• Over 250 years has been the land of oppertunity
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Nature of Sport

  • Result is what matters
  • 'win ethic' dominates sport at all levels
  • Winning is more important than the taking part
  • 2nd place is not an option
  • Lombardi 'Winning isnt the most important thing, it is the only thing'
  • American dream - ' Success, freedom, equality, and security' Gets you fom rags to riches. Success depends on ability and hard work. Anyone can achieve the dream (age, gender, ethnic backround)
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Commercialisation

  • Sport=Big business
  • Companies use it to promote their products and achieve good will
  • Few performers become rich and are on the best multi million dollar contracts.
  • TV and advertising fund the top level professional sport with sponsership and the media benefiting from it.
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American Football

Origins and Nature

  • Game developed in the influential universities (yale)
  • in 1800's there were no accepted rules

Characteristics

  • Play was rough so some unis band it
  • in 1869 unis played in 1st intercollegiate match
  • 25 players per side (handling carrying was not allowed)
  • Toughness, endeavour and courage
  • After adaptions and modifications american football developed its own rules, tatics and style to play
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American Football (2)

Physicality

  • By 1900 the game had developed into a conflict violent game with survival and success dependant on physical force
  • It is a tough collision sport
  • Each player has a specialist role
  • Physical contact is allowed between players who are not in possesion of the ball
  • Players must wear special protective equipment

Injury

  • Very common
  • Dangers and expensive equipment make it impractical for recreational play
  • Saftey equipment has increased levels of violence as players can hurl themselves at one another
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American Football (3)

Commercialisation

  • Multi billion dollar business
  • NFL is a group of companies with teams either privately or run as public companies
  • Teams are run and bought at franchises
  • Competition between TV networks for coverage night inflates the cost of NFL

Television

  • Professionals do not play on saturday's to give universities their own share of TV coverage

The Super Bowl

  • Championship game of the NFL
  • Half time is an hour long and tv takes advantage of huge TV audience. 30 second advert is 2.6 million dollars.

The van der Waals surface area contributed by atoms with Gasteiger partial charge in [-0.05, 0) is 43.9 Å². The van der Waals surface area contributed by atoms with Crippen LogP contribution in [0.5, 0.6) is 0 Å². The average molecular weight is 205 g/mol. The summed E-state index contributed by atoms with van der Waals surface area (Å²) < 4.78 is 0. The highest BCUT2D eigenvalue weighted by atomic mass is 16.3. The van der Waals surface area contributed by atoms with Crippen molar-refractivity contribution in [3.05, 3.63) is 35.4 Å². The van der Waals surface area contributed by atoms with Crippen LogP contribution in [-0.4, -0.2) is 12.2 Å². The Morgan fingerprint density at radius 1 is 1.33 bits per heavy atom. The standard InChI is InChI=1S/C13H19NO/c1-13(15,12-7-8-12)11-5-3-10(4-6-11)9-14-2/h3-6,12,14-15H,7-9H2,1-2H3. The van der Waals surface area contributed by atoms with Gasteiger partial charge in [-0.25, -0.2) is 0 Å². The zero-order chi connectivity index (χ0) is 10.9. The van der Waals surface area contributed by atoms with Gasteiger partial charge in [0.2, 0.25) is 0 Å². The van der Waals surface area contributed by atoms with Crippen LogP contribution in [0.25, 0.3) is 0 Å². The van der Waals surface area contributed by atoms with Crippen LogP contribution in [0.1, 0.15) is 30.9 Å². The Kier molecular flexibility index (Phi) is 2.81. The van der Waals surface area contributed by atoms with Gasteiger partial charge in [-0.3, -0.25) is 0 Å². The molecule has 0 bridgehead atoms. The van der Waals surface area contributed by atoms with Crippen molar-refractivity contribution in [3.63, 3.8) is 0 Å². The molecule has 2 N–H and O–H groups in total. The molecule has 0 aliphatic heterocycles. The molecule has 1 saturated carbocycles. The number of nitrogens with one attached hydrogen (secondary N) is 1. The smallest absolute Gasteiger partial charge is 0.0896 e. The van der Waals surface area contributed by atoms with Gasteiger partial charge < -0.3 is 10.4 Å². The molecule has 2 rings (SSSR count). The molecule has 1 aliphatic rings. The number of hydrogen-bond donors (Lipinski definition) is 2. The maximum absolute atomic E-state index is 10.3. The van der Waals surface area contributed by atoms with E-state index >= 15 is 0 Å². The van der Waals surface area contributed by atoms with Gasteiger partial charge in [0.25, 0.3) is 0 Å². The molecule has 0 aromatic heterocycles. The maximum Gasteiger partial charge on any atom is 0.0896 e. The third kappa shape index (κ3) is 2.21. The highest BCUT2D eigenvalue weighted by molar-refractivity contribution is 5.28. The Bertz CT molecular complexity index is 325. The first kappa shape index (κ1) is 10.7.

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Australia

Characteristics

  • Native people where Aboriginals
  • Has a small poplulation for the size of the country with only 21 million compared to the usa have 300 million and Uk 60 million
  • Britian colonisaton occured in Australis and they have still adapted to British sports
  • In 1901 it became an independant country
  • Australia has been commited to a policy of multiculturalism since the aboloition of the 'white australian'
  • It is climate favourable for sport and activities (better weather than UK) hardly any cancelations of matches
  • There is loads of space, beaches, mountains, deserts so it is more open to oppertunity and varied choice (surfing, skiing)
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Australia (2)

Nature of Sport

  • Government fun sport in australia
  • Healthy economy
  • australians happy to spend money on sport
  • Elite sport is highly commercialised (aussie rules - multi million dollar)
  • Sporting success has given them internation recognition (sydney olympics)
  • Success of national teams (netball, rugby, cricket, hockey, swimming, olympics)
  • Role models (ian thorpe - swimmer, shane warn- cricket)

Media

  • Large % of TV dedicated to sport
  • massive new paper coverage
  • School/uni sport shown on TV in some states ( very high status of sport in schools)
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Australia (3)

Aussie Rules

  • Played on gigantic cricket ovals with 9 officials and 22 players per side.
  • Fourth most played team sport in australia
  • Australians living and travelling abroad hae taken the game with them
  • Widely taught in australian schools
  • game appeals to all
  • played by men or women
  • It is the most highly attended spectator sport in Australia.
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Participation of Excellence

The sports development pyramid

  • Foundation (bottem) - Young school children. Cognitive stage. 1st attempt at sport
  • Participation - school team involvement. regular involvement of extra curriculumn. Start to choose sports which become hobbies
  • Performance - District/county level. Emphisis on competition/winning. Dedicated performers who are keen to improve regular training
  • Excellence - elite performers. Highly skilled, fully commited, high levels of coaching, element of sport science, specific facilities, coaching, modern technology, media coverage.

Limitations to improvement - discrimination, stereotypes, past experiences

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Participation of Excellence (2)

Funding for Elite performers

  • Public funding (gov)
  • UK sport (lottery funding)
  • Private funding (sponsership)
  • Voluntary contributions (charities)